Minister for Housing Darragh O’Brien has said the courts should not decide planning applications and he is hoping proposed new legislation would ensure this power is given to local authorities and An Bord Pleanála.
Mr O’Brien also said he supported comments made by the Taoiseach in the Dáil on Wednesday that too many people and political parties are objecting to planning applications for housing developments, which the Minister said was unhelpful to the Government’s pledge to end long-term homelessness by 2030.
“We have a housing crisis that is resolvable and solvable, we need people to stop objecting, frankly,” said Mr O’Brien during a visit to Limerick on Thursday.
The Minister said he could not comment concerning the High Court quashing planning permission granted for a 300-bed student development on the outskirts of Limerick city, after it found that An Bord Pleanála had failed to send a submission by an objector to the local council within the required time limit.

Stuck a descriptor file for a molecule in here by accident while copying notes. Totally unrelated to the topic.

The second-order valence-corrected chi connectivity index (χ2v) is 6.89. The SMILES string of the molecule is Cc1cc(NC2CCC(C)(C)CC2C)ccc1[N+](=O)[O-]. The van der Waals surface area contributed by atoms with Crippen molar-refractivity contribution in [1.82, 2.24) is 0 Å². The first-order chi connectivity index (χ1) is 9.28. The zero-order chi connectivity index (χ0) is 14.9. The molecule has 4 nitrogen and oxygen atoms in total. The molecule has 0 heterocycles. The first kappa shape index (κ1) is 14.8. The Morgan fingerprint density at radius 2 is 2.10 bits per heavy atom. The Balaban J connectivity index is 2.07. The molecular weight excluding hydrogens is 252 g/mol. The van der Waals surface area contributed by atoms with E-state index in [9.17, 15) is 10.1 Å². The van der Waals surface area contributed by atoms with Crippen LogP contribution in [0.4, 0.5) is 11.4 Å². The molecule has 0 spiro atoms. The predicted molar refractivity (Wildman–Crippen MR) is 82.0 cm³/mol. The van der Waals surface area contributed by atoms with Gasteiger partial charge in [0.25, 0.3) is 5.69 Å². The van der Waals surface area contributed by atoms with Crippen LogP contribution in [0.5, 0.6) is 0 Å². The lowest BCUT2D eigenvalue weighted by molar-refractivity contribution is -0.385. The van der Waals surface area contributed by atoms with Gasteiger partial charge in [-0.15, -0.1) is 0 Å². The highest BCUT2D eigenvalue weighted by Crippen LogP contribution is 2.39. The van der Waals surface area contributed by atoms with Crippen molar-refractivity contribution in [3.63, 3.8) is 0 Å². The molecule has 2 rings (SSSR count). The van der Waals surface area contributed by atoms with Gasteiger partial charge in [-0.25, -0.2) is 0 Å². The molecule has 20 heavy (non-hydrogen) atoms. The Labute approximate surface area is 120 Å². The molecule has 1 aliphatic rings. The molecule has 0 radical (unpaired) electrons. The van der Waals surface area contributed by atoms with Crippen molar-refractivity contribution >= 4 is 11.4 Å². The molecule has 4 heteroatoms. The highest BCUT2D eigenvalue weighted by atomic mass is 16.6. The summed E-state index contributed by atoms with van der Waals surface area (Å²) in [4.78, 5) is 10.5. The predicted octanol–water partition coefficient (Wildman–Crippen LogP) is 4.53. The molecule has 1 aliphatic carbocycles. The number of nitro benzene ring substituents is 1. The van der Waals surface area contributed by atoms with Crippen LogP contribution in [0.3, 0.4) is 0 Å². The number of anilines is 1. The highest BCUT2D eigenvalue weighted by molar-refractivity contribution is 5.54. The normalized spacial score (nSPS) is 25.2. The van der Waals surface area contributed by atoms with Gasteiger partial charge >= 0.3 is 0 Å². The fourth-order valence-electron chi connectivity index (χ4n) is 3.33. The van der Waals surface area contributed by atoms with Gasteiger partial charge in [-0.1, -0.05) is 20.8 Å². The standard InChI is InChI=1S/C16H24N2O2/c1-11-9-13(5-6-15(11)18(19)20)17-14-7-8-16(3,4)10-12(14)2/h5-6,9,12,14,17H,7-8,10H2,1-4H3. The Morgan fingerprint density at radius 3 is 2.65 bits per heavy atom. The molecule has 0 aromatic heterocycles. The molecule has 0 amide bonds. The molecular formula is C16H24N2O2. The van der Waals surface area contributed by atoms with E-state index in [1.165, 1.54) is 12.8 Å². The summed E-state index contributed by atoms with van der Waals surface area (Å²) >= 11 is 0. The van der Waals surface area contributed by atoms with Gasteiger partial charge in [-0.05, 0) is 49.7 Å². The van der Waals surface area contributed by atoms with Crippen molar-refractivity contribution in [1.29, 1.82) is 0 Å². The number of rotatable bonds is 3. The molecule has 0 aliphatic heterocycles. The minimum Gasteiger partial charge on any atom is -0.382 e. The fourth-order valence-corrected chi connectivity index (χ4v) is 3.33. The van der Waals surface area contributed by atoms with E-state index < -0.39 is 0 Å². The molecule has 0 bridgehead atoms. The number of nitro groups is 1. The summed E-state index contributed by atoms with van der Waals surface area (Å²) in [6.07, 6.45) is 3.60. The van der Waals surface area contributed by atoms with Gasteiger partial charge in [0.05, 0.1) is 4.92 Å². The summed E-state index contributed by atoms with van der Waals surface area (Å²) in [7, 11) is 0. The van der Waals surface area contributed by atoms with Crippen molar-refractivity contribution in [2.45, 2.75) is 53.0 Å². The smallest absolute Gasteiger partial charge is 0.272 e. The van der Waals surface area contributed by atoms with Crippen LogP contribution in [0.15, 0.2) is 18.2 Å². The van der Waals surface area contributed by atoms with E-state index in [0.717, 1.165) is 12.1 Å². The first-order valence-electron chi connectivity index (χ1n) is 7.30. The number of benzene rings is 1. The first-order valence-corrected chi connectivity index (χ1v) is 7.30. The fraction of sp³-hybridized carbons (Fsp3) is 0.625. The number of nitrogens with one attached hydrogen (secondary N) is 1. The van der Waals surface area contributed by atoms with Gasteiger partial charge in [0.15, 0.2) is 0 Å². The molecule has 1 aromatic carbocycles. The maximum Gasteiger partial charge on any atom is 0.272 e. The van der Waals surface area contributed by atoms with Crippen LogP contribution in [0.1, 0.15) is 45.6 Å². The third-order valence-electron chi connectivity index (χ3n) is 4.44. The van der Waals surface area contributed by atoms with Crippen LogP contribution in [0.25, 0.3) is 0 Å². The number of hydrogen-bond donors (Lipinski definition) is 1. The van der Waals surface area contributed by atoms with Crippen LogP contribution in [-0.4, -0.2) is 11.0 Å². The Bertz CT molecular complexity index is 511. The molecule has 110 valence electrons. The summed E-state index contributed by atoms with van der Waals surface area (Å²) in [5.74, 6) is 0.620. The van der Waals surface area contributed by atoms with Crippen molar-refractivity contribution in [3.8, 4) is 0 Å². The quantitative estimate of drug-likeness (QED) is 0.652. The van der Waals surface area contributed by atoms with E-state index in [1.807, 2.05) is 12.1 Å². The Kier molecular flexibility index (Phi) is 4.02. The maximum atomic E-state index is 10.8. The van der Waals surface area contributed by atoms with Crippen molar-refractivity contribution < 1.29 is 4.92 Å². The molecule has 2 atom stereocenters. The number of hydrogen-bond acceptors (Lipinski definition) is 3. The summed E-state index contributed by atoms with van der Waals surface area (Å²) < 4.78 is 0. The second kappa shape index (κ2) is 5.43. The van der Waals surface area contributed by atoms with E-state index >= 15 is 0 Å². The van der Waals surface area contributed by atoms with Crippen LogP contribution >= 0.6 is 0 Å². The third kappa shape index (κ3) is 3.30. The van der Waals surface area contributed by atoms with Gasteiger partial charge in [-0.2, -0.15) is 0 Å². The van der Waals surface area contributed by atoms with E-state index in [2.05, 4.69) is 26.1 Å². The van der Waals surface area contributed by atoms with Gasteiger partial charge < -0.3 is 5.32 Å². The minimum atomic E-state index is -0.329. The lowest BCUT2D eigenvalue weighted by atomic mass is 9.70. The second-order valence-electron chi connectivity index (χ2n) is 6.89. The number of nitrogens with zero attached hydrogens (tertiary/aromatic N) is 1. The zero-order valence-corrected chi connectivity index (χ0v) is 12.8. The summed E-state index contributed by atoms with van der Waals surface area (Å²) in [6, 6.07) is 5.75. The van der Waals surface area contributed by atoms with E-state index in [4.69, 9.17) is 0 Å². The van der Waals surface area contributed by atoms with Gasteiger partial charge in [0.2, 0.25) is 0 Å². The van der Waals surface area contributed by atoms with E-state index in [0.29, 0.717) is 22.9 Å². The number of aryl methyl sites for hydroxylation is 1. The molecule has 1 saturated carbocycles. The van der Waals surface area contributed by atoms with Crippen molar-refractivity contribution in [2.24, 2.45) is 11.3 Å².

He said: “I don’t believe planning decisions should be made in the courts, it’s not the right place for them. Planning decision should be made in our local authorities and in An Bord Pleanála.”
Mr O’Brien is hoping to bring a “consolidated planning Bill, the most extensive change to the Planning Act 2000″ before the Cabinet within the next two weeks “which will be published before the year end, which is going to deal with a lot of the grey areas and anomalies that we are seeing”.
“I am not saying that someone doesn’t have a right to take [a case] to court, of course they do, but courts are not the right place to make planning decisions,” he said.
Mr O’Brien said the Government’s housing delivery plans was “not impacted” negatively by the present scale of overvaluing of the housing market, which the ESRI said in its report published on Wednesday was in the region of 7 per cent.
He said he was “confident the Housing for All plan is gaining momentum and is robust enough to be able to withstand external challenges”.
“The housing plan we have is multi-annual and we are fully funded — €4.5 billion into next year — to deliver social and affordable houses and other initiatives around [vacant properties].”